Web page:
5 ways tech can help to better support employee wellbeing
Employers across the globe rose to the challenge of the Covid-19 pandemic and embraced technology such as Zoom and Teams, which has remained in use today thanks to the adoption of hybrid/remote working practices.
However, other challenges remain: the global economic crisis, the war in Ukraine and the omnipresent climate crisis. Employee wellbeing has been extensively spoken and written about by HR experts in terms of physical, financial and mental wellbeing. As we move towards 2023, what does the future of technology of HR hold and how will it help improve employee wellbeing?
The effect of hybrid/remote work
According to Bruce Daisley, ex-vice-president of Twitter, one of the negatives of hybrid/remote working is that many people have started working through what would have been their normal commute to work. Therefore, burnout is going to be much more likely by the end of the year if “HR doesn’t make changes to the new ‘normal’ way of working”.
What changes does HR need to make?
More than two-thirds of employees working for some of the largest companies in the US say they wished their employer offered mental health benefits. According to Human Resources Director, while some wellbeing benefits are covered by health insurance, more specialist benefits are not, leaving employers to fill the gap, especially in the area of mental health.
Employers that put employee wellbeing at the top of their agenda find it helps boost productivity and company status. In the UK, some companies are already providing extra wages and benefits for employees during the cost-of-living crisis and times of high inflation.
It’s no longer the case where rolling out a discounted or free gym membership will suffice in improving employee wellbeing – there have to be other benefits on offer too.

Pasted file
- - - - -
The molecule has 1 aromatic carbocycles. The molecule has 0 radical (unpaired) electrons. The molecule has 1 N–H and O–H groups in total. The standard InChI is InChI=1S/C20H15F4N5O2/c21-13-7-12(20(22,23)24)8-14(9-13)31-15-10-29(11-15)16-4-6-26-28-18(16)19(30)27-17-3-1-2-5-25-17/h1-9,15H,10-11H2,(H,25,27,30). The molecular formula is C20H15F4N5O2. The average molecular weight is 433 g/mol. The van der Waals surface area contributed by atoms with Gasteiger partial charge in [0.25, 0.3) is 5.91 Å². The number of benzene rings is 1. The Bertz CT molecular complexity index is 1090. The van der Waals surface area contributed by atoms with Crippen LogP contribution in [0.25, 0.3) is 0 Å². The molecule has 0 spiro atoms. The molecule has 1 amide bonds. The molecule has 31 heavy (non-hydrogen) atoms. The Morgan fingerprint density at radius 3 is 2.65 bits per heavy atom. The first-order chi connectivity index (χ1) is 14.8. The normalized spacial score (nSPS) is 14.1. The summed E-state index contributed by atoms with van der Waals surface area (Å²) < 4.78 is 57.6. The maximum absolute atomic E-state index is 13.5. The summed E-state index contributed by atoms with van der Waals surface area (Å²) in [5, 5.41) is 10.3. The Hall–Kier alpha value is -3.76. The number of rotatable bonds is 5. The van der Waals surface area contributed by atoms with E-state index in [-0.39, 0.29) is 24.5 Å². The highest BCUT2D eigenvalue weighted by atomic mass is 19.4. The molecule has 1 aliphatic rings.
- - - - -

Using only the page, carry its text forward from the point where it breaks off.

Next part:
1. Integrate a total rewards and benefits platform and app
Most companies have some kind of HR platform that has employee benefits all in one place alongside total rewards. But because HR has moved towards a more humancentric approach to wellbeing benefits, an HR platform with a top-notch communication engine is badly needed. Employees need to feel that their benefits are tailor-made just for them, and that they are receiving support with their wellbeing through the platform and app.
2. Use the relevant benefits to tackle wellbeing issues
There is a multitude of wellbeing tools available ranging from mental health apps, wellness tracking apps and employee assistance programs (EAPs). Communicating mental health programmes is key in reducing stress and increasing employee wellbeing.
3. Increase work flexibility
Hybrid/remote working is here to stay. Employees are mostly happy with hybrid work because it allows a better work-life balance and employers that use a HR platform find it easy to communicate with workforces that might be spread out across a country or the globe.
4. Have mental health support on tap
The stigma of mental health or signs of burnout can be alleviated by using virtual doctor appointments through HR tech. This is fast becoming a good solution because employees can speak to a health professional as required. This is especially good when it comes to mental health.
The ability for employees to reach out for help when they need it is incredibly valuable, and if HR tech provides this at the touch of a button, it has to be worthwhile for employers.
5. Increase communication
For an employer with a workforce of thousands of people it might be a daunting task to sit down with all of them them privately. This is why technology is making it possible for employees to check in on a regular basis through, for examples, questionnaires.
The cost of health benefits is expected to go up by 10% globally in 2023 and, for an employer whose budget will be affected by inflation, the five changes listed above should help you look after your employees.
In partnership with Benify
Benify offers the market's leading global benefits and total reward platform.